Actinic keratoses (AK), also called solar keratoses, are scaly, crusty lesions caused by damage from ultraviolet light, often in the facial area, scalp, and backs of the hands. These are considered precancers because if untreated, up to 10% of actinic keratoses may develop into squamous cell carcinomas.
When is a mole dangerous or high risk for becoming a skin cancer?
Moles are almost always harmless and only very rarely turn into skin cancer. If a mole becomes cancerous, it would be a melanoma. There is a precancerous stage, called a dysplastic nevus, which is somewhat more irregular than a normal mole. An early sign of melanoma is noticing a difference in a mole: asymmetry, irregular border, color changes, increasing diameter, or other evolving changes may signify a mole is a melanoma. Moles never become squamous cell carcinomas or basal cell carcinomas.
What are the most common sites where skin cancer develops?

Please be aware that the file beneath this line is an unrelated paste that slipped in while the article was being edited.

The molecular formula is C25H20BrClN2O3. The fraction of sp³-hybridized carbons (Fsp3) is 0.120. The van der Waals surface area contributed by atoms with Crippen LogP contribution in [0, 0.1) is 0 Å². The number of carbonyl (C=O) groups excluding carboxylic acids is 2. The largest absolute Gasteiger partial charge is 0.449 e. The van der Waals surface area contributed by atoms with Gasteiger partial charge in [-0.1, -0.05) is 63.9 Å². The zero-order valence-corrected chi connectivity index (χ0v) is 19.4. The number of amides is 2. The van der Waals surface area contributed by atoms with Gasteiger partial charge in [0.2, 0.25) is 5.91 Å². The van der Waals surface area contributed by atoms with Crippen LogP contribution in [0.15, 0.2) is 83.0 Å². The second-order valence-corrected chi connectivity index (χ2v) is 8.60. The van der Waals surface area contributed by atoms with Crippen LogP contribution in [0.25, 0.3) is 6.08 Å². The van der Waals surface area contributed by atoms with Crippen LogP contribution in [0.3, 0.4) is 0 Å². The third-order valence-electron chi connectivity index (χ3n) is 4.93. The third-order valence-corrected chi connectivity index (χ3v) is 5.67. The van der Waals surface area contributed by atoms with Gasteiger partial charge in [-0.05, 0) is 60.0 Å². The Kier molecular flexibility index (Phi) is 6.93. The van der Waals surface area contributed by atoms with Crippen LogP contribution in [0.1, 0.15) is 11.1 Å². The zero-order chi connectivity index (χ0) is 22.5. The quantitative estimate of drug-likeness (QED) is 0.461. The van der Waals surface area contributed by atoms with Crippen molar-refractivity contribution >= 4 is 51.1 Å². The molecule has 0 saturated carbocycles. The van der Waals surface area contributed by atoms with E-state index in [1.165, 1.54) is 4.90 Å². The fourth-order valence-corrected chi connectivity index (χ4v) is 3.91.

Skin cancers typically arise in areas of the skin exposed to the sun repeatedly over many years such as on the face and nose, ears, back of the neck, and the bald area of the scalp. Less commonly, these tumors may appear at sites with only limited sun exposure such as the back, chest, or the extremities. However, skin cancer may occur anywhere on the skin.
How do physicians diagnose skin cancer?
A skin examination by a dermatologist is the way to get a definitive diagnosis of skin cancer. In many cases, the appearance alone is sufficient to make the diagnosis.